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Ayame in Kaiserslautern offers some unusually good eating, including this salmon sushi, left, and spicy tuna hosomaki sushi.
Ayame in Kaiserslautern offers some unusually good eating, including this salmon sushi, left, and spicy tuna hosomaki sushi. (Matt Millham/Stars and Stripes)
Ayame in Kaiserslautern offers some unusually good eating, including this salmon sushi, left, and spicy tuna hosomaki sushi.
Ayame in Kaiserslautern offers some unusually good eating, including this salmon sushi, left, and spicy tuna hosomaki sushi. (Matt Millham/Stars and Stripes)
Stars and Stripes photographer Joshua L. DeMotts gets ready to devour a piece of salmon nigiri sushi at Ayame, a Japanese restaurant in Kaiserslautern.
Stars and Stripes photographer Joshua L. DeMotts gets ready to devour a piece of salmon nigiri sushi at Ayame, a Japanese restaurant in Kaiserslautern. (Matt Millham/Stars and Stripes)
A diner dips a piece of uramaki sushi with spicy tuna, avocado, cucumber and sesame into a tiny bowl of soy sauce at Ayami in Kaiserslautern, Germany.
A diner dips a piece of uramaki sushi with spicy tuna, avocado, cucumber and sesame into a tiny bowl of soy sauce at Ayami in Kaiserslautern, Germany. (Matt Millham/Stars and Stripes)
A plate of okonomiyaki, a type of savory Japanese pancake, with pork, kimchi and cheese, is an out-of-the-ordinary choice at Ayame Japanese restaurant in Kaiserslautern.
A plate of okonomiyaki, a type of savory Japanese pancake, with pork, kimchi and cheese, is an out-of-the-ordinary choice at Ayame Japanese restaurant in Kaiserslautern. (Matt Millham/Stars and Stripes)
The entrance to Ayame Japanese restaurant, located inside Kaiserslautern's Alcatraz Hotel, is difficult to find but worth the search.
The entrance to Ayame Japanese restaurant, located inside Kaiserslautern's Alcatraz Hotel, is difficult to find but worth the search. (Matt Millham/Stars and Stripes)

When it comes to finding something new to recommend to readers in Kaiserslautern, it sometimes seems there can’t be anything left worth mentioning.

With so many Americans swarming over this little city, it’s all but guaranteed that they’ve already found all the good restaurants, coffee shops and bars. And if they’ve found them, then it’s likely that they’ve recommended them to friends.

Inevitably, that knowledge should become part of the collective consciousness of the area’s expat community, which of course is stored in an underground bunker at Ramstein Air Base, where it’s safe from the prying eyes of German intelligence.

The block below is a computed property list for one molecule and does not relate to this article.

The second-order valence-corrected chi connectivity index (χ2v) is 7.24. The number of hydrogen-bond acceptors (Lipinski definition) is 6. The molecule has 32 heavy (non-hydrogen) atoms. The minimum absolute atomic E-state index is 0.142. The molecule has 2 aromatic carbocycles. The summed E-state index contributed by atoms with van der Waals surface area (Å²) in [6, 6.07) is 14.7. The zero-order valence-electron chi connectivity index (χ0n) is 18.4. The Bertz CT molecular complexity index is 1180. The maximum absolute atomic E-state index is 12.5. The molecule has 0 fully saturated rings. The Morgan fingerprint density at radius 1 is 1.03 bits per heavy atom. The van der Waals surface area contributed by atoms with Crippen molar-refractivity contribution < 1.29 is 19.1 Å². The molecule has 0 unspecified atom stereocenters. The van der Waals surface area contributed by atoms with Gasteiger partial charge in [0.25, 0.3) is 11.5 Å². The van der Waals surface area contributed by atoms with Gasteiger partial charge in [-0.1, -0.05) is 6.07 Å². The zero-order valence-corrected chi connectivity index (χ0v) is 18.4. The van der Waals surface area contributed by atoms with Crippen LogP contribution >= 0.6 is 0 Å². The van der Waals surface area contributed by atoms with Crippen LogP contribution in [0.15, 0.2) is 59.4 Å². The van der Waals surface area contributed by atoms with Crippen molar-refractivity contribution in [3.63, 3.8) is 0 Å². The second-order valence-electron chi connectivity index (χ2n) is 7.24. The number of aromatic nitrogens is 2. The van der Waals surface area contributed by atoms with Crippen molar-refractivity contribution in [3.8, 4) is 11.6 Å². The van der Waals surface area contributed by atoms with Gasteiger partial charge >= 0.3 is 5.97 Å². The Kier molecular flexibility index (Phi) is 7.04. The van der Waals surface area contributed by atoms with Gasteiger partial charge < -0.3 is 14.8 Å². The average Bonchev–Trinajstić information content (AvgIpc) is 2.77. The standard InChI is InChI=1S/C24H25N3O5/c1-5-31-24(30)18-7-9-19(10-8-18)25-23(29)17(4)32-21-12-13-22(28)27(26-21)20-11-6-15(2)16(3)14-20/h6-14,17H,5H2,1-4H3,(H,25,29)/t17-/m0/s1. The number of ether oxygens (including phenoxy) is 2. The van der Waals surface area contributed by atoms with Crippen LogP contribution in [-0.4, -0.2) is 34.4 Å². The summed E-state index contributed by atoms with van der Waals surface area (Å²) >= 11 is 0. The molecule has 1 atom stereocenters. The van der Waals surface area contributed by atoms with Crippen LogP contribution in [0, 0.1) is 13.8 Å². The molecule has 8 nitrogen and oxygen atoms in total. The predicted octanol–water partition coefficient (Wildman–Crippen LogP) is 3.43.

So imagine my surprise when I stumbled on a Japanese restaurant near the heart of downtown that nobody I know had heard about.

And that’s a real shame, because Ayame might be the best local sushi joint you’ve never tried.

Given that it’s buried deep in the bowels of a former prison, it’s safe to say not a lot of people just happen across Ayame. Even knowing the address, my dining companions and I had to do a little exploring to find it.

Go through the main entrance of the Alcatraz Hotel, bang an immediate right, walk to the end of the hall and take another right, walk down the hall, and you’ll find the cozy restaurant through a little door on the right.

The place is small, with seating for maybe 20 people. The kitchen sits at one end, open to the dining area, allowing you to watch the cooks prepare your meal.

Unlike Kahori, a popular American-friendly haunt that mass-produces sushi and sashimi for its scores of all-you-can-eat patrons, Ayame is a small-scale operation where you order by portion. The biggest difference between Ayame and its local competition, though, is quality.

While I’ve never had a reason to badmouth Kahori, it doesn’t give me a reason to gush. Ayame, though, served up the freshest, most flavorful sushi I’ve had in years, with moist, tender salmon and tuna that seem to melt in your mouth. The owners, a Japanese couple, recently returned from a trip back to their homeland, where they picked up some new techniques. Safe to say, they’re doing it right.

If you’re feeling brave, try their okonomiyaki, a savory Japanese spin on the pancake that is nothing like any pancake Fanny Farmer ever made (think shrimp, pork, kimchi and cheese). Their version comes from their native Osaka. It’s a somewhat decadent, eggy, sauce-covered departure from everything else on the menu.

The only downside, aside from needing a bigger stomach to enjoy everything Ayame offers, is that good food like this always seems to cost more. But in the end, it’s worth it.

millham.matthew@stripes.com Twitter: @mattmillham

Location: Morlauterer Strasse 1, Kaiserslautern

Hours: 6 p.m. to 10 p.m., Tuesday; noon to 2 p.m. and 6 p.m. to 10 p.m., Wednesday-Sunday. Closed Mondays.

Dress: Casual

English menu: Yes

Prices: Specials starting at under 8 euros. Lunch menus starting at 9 euros. Dinner menus starting at 25 euros. A la carte nigiri sushi from 3.50 euros for two pieces; hosomaki sushi from 4 euros for six pieces. Pay with cash or card.

Information: Phone: (+49) (0) 631-8923-9845.

Email: kontakt@ayame-restaurant.de

Website: www.ayame-restaurant.de

Facebook: www.facebook.com/ayame.kl

Reservations recommended.

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